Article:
I have always thought that homeschooling parents have a leg up on this goal. Our brains are working every day by definition. I know that teaching division, Algebra I, history and more does a lot for me. It may not be a Sudoku or a crossword, but I think it meets the goal of doing a task that is mentally challenging.
While I have stuck with the same core curriculum through the years, the curriculum company has made some text changes as time has gone by. With each student, when I either purchase the new teacher’s manual or look at the current book list, I can see they have pulled out a few books (some I was glad to see go, such as The Dark Frigate; most I was sorry to see go) and added some new ones.
This year in the American history course we read World War II and How it Affects you Today: The Rest of the Story. Whatever Happened to Penny Candy? by the same author was a helpful explanation of economics, inflation and all those esoteric topics, and I have now read that twice and will read again with my youngest student this school year, but I had not read anything by this author on war history.
Because it looked quite different from the standard historian’s view of the whys and wherefores of WWII, I told my daughter she could read the fiction selection by herself for this time period; I was definitely reading World War II out loud with her.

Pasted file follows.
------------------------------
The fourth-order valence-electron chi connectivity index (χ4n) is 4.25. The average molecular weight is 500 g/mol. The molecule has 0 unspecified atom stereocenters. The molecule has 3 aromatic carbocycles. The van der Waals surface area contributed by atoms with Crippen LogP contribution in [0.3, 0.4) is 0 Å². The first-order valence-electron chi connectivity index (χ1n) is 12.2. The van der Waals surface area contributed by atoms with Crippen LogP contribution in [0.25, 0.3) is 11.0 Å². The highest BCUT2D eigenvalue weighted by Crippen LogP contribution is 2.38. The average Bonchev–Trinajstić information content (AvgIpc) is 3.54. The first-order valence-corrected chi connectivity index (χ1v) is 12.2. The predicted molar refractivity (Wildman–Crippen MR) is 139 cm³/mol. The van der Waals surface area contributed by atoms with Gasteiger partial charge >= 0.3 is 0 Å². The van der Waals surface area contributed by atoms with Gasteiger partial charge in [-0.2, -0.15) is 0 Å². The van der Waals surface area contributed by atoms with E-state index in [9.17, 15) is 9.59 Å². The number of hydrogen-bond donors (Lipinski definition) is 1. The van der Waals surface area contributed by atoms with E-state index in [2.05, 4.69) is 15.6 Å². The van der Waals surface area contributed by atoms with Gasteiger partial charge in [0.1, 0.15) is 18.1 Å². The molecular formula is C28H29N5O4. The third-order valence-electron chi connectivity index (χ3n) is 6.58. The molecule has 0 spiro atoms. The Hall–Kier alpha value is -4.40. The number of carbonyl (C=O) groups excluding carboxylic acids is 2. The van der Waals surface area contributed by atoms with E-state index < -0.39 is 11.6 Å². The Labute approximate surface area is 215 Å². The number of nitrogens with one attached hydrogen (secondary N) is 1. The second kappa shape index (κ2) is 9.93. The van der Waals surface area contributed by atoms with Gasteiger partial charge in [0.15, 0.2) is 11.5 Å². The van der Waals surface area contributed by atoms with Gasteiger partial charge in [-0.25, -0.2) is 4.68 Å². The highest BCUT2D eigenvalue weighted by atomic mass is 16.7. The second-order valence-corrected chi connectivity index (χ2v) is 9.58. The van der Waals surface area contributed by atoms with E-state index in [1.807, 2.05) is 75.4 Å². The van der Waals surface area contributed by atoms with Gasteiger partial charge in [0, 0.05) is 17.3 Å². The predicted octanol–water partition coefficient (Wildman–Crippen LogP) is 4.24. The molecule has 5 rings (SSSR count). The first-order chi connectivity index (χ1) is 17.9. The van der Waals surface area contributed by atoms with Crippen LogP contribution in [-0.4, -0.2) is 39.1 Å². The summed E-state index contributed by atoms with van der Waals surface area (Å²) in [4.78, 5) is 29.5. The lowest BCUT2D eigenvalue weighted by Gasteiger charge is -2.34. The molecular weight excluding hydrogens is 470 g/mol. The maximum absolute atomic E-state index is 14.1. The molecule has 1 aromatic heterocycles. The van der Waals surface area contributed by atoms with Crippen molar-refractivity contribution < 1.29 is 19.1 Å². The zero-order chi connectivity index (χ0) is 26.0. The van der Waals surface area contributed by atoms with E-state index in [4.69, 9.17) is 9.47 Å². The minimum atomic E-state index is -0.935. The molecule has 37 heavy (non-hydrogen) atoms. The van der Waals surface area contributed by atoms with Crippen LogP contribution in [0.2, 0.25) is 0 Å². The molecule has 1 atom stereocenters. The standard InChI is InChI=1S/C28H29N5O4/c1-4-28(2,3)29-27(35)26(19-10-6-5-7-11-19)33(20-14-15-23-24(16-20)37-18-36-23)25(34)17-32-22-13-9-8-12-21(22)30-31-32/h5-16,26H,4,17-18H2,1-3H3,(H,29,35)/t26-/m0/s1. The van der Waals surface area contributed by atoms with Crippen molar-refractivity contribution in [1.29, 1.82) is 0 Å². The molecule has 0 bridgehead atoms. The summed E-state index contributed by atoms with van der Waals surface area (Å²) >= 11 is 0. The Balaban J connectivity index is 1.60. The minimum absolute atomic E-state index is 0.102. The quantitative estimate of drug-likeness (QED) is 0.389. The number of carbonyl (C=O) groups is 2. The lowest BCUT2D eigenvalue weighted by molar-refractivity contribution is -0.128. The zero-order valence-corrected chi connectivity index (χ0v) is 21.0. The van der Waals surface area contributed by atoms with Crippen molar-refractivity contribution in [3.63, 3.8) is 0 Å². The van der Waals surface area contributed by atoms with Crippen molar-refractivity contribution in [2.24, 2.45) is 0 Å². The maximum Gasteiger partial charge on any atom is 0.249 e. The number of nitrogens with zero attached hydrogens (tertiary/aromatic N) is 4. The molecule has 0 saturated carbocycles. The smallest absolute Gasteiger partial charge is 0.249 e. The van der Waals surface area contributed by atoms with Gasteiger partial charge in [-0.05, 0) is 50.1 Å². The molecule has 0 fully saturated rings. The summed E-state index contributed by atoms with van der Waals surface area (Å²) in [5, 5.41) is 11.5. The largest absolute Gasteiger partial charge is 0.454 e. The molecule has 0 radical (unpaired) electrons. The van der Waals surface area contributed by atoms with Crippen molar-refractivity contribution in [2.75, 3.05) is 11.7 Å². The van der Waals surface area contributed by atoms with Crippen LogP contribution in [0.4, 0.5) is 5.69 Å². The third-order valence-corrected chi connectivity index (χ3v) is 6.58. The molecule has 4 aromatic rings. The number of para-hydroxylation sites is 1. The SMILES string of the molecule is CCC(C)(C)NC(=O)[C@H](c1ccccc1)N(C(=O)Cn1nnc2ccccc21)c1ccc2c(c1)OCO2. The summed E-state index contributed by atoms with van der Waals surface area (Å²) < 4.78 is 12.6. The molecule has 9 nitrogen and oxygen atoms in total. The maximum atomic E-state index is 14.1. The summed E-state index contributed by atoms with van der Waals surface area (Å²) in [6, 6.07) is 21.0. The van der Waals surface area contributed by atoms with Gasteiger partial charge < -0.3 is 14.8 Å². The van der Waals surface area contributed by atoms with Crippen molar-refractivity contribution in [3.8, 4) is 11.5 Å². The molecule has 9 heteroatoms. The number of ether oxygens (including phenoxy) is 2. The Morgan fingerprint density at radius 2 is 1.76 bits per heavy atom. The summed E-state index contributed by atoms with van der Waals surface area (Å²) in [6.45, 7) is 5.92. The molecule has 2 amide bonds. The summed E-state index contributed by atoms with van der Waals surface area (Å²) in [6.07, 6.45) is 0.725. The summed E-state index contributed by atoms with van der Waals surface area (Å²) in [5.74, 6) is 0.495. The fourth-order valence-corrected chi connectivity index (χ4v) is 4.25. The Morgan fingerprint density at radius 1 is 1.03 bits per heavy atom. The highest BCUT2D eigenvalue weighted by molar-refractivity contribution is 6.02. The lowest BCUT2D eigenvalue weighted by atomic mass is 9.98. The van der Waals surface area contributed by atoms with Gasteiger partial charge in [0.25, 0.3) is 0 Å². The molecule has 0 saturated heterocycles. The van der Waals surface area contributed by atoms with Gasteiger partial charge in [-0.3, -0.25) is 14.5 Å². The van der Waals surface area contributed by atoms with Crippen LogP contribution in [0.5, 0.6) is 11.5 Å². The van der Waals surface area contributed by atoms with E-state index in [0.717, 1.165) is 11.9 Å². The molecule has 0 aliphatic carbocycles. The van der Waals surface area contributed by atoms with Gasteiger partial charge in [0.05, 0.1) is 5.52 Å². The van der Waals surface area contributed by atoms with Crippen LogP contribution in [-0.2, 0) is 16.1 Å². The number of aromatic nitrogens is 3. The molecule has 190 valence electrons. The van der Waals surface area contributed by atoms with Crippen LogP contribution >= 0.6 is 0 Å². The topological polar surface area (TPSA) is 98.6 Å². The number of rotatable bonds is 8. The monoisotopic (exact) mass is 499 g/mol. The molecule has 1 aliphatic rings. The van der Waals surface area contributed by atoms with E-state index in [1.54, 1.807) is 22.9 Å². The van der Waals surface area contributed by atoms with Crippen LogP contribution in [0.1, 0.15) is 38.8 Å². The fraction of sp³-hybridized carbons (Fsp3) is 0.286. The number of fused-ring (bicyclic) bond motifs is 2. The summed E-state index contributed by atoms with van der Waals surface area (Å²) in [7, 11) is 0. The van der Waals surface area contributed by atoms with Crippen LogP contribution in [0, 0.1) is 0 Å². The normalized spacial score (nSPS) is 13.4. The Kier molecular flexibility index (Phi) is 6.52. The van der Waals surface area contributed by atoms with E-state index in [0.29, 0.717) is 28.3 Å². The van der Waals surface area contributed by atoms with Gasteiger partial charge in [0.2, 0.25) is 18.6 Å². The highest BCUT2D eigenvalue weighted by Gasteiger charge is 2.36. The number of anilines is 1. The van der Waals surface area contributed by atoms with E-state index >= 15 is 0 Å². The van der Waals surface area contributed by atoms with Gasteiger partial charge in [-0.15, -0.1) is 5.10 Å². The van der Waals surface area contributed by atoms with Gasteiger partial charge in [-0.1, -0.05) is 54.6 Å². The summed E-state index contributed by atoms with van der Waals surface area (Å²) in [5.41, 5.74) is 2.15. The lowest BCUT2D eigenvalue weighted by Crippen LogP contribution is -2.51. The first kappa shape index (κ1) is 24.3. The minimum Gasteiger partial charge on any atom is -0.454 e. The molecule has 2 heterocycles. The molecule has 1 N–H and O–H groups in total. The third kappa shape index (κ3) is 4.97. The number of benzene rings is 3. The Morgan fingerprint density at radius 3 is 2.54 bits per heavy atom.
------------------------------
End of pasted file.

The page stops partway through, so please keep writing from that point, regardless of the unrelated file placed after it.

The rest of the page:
What an eye opener. Disagreeing with the standard explanations of why the US got into WWII, the author makes a case against the idea that the Germans and Japanese were such vicious fighting machines that England and our other allies would have been destroyed without our help.
Potentially changing the way you see the world and considering the possibility that what you’ve been led to believe is false will keep a mind active.
Another way I’ve been keeping Alzheimer’s at bay is learning to play chess.
At my age, it’s difficult to retain all the rules. And even when I do remember exactly what moves each of my pieces can make, that does not mean that I will notice what dangers I’m moving them into. I am planning ahead, checking out possible dangers for the square I have in mind, coming up with long-term strategies for taking my opponent’s queen and getting at his king: all that stuff. It’s just not working yet.
What really makes it embarrassing is that the person teaching me is ten years old. I lost my queen to him in our play yesterday in the course of ten minutes tops.
And no, I’m not letting him win. It’s just happening.
But I can be a good sport.
At least I’m fighting the loss of brain cells!
I’m not sure how to put this. It’s an observation based on all the doctors I have known. This is it:
Doctors don’t know what they don’t know.